Washington, D.C. (Dec. 23, 2018) — Better World Campaign President Peter Yeo issued the following statement today regarding new U.S. assessment rates negotiated at the United Nations:
“The 193 Members States of the United Nations completed their negotiations on the “scales of assessment” that determines how much each country contributes financially to the United Nations – both to the UN’s regular budget and to the UN’s peacekeeping budget.
“The U.S. will now pay 27.8 percent of all UN peacekeeping costs instead of the current 28.4 percent rate. The U.S. was also able to maintain its ceiling of 22 percent on the regular budget, meaning the U.S. remains the only developed country in the world that has a cap on its payments to the UN regular budget.
“Given the more than $500 million in U.S. financial arrears for peacekeeping that have accumulated during the past two years, it is imperative that Congress appropriate sufficient funds to cover American dues to the UN in line with the new assessment rate as well as U.S. back dues.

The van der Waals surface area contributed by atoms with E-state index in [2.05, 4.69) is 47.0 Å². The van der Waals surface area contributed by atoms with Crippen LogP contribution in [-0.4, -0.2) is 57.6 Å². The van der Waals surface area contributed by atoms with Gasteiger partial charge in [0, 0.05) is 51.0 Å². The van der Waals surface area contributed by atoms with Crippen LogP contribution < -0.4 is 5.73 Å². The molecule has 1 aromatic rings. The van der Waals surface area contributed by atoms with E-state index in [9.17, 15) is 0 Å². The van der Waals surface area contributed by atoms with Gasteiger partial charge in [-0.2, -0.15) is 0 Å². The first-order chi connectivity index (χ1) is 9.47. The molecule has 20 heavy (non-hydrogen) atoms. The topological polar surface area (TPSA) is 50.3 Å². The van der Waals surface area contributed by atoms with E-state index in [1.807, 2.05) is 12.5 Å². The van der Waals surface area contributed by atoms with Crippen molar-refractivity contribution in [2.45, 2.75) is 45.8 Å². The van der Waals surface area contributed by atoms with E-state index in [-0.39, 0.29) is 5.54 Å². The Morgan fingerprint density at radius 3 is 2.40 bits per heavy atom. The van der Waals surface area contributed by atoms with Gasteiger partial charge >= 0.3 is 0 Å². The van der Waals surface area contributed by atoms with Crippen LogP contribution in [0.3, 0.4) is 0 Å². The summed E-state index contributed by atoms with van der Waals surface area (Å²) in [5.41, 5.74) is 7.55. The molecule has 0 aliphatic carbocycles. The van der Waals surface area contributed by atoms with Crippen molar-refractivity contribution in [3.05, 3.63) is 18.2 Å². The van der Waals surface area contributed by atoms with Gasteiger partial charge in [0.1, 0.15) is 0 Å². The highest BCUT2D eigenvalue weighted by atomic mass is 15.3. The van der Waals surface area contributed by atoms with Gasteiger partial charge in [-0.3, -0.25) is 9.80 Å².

“U.S. law limits the U.S. share to UN peacekeeping to 25 percent. However, in the two decades since this law was enacted, Congress has acted in a bipartisan fashion to lift this statutory cap to pay the required U.S. assessment 80 percent of the time. It should lift the cap once again.
“If Congress does not act to fully pay the U.S. assessment, a number of countries that contribute troops to UN peacekeeping will either not be paid or see their contributions slashed, the ability of the UN to service existing peacekeeping missions will be compromised, and the lives of civilians will be threatened.”
About the Better World Campaign
The Better World Campaign works to foster a strong relationship between the U.S. and the UN to promote core American interests and build a more secure, prosperous, and healthy world. The Better World Campaign engages policymakers, the media, and the American public alike to increase awareness of the critical role played by the UN in world affairs and the importance of constructive U.S.-UN relations. Learn more at: www.betterworldcampaign.org.